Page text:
Monitoring equity in ART scale up in Malawi.


Issues: ART scale up is gathering pace in many African countries. In light of the limited health resources, analysis of equity in access to treatment requires not only the assessment of who will receive the drugs, but also, the analysis of the impact of the provision of ART on the broader public health system. Description: Working with key stakeholders, REACH Trust has conducted two equity analyses of ART scale up using data up to April 2005 (1), and data up to April 2006 (2, in progress). This analysis was informed by the key principles in the equity in access to ART policy in Malawi and a framework to analyse equity in ART scale up in the context of health systems developed by EQUINET. Data sources include analysis of routinely collected data, sentinel analysis, synthesis of findings from operational and qualitative research, participation in Technical Working Groups and key informant interviews. Lessons learned: Malawi is unique in having an equity in access to ART policy that was developed through a participatory process. Scale up of ART started in 2004 and ART has been provided free in all public facilities. At the end of September 2005, 30,055 patients had ever started ART in public health sites: 39% of the patients were male and 61% female; 95% were adults while only 5% were children. A key challenge in Malawi is human resource constraints, in light of this efforts have been made to integrate ART delivery within the broader public health system (with particular success with Tuberculosis services) and strengthening links with the private sector. Recommendations: There is need for ongoing monitoring and evaluation of equity and impacts on existing health systems. The results should be widely disseminated and complemented by qualitative data. This should help to ensure that challenges are understood and addressed early on in the programme.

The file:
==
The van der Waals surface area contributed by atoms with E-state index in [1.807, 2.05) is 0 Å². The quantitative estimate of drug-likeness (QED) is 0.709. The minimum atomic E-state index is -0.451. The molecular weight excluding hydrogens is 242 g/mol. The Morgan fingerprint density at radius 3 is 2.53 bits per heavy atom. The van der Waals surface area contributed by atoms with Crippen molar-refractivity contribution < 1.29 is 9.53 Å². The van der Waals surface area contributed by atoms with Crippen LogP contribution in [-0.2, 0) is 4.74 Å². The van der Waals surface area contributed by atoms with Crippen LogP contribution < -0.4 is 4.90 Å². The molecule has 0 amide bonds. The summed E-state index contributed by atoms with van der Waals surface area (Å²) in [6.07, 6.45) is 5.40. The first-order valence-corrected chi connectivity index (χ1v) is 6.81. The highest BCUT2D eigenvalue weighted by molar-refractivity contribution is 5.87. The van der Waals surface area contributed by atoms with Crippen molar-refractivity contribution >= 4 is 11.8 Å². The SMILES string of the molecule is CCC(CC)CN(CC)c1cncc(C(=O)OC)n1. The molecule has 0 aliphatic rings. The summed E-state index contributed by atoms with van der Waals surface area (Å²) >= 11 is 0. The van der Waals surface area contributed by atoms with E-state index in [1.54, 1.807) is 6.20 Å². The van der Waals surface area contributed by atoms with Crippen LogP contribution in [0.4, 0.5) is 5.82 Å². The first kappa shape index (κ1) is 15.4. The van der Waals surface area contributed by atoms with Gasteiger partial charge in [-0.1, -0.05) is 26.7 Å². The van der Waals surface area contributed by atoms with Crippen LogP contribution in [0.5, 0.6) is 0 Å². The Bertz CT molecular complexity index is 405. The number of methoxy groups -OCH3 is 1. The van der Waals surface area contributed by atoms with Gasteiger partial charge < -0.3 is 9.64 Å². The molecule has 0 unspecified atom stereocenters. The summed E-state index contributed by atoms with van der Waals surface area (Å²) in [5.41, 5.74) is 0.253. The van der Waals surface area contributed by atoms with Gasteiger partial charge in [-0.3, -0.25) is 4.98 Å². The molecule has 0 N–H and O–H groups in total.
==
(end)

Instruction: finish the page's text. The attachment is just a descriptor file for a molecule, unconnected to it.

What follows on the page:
XVI International AIDS Conference, Toronto, Canada, 13-18 August 2006. Poster WEPE0966.

Monitoring equity in ART scale up in Malawi.

Published 1 January 2006